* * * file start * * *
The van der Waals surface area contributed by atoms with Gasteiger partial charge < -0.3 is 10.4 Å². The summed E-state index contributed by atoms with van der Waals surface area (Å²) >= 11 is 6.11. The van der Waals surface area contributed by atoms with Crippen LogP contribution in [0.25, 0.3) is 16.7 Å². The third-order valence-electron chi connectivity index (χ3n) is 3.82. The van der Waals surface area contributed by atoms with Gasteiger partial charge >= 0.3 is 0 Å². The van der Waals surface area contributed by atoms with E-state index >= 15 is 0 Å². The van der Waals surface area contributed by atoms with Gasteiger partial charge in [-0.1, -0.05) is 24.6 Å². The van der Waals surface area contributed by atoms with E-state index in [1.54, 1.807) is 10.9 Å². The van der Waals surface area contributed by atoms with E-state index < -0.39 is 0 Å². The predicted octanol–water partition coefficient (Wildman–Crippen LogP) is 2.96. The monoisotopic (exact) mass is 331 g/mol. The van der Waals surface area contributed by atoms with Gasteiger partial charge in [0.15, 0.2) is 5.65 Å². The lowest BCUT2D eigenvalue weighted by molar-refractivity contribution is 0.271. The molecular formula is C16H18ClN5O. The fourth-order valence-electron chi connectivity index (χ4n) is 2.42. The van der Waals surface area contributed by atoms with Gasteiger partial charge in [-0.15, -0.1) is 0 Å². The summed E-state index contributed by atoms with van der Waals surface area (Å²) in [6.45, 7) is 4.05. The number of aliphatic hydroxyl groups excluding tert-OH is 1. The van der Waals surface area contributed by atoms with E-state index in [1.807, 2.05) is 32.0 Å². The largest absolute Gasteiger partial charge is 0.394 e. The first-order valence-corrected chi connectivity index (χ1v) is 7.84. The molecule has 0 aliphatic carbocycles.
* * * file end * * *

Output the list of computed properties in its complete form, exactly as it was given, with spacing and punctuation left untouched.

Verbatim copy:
The van der Waals surface area contributed by atoms with Gasteiger partial charge < -0.3 is 10.4 Å². The summed E-state index contributed by atoms with van der Waals surface area (Å²) >= 11 is 6.11. The van der Waals surface area contributed by atoms with Crippen LogP contribution in [0.25, 0.3) is 16.7 Å². The third-order valence-electron chi connectivity index (χ3n) is 3.82. The van der Waals surface area contributed by atoms with Gasteiger partial charge >= 0.3 is 0 Å². The van der Waals surface area contributed by atoms with E-state index >= 15 is 0 Å². The van der Waals surface area contributed by atoms with Gasteiger partial charge in [-0.1, -0.05) is 24.6 Å². The van der Waals surface area contributed by atoms with E-state index in [1.54, 1.807) is 10.9 Å². The van der Waals surface area contributed by atoms with E-state index < -0.39 is 0 Å². The predicted octanol–water partition coefficient (Wildman–Crippen LogP) is 2.96. The monoisotopic (exact) mass is 331 g/mol. The van der Waals surface area contributed by atoms with Gasteiger partial charge in [0.15, 0.2) is 5.65 Å². The lowest BCUT2D eigenvalue weighted by molar-refractivity contribution is 0.271. The molecular formula is C16H18ClN5O. The fourth-order valence-electron chi connectivity index (χ4n) is 2.42. The van der Waals surface area contributed by atoms with Gasteiger partial charge in [-0.15, -0.1) is 0 Å². The summed E-state index contributed by atoms with van der Waals surface area (Å²) in [6.45, 7) is 4.05. The number of aliphatic hydroxyl groups excluding tert-OH is 1. The van der Waals surface area contributed by atoms with E-state index in [1.807, 2.05) is 32.0 Å². The largest absolute Gasteiger partial charge is 0.394 e. The first-order valence-corrected chi connectivity index (χ1v) is 7.84. The molecule has 0 aliphatic carbocycles.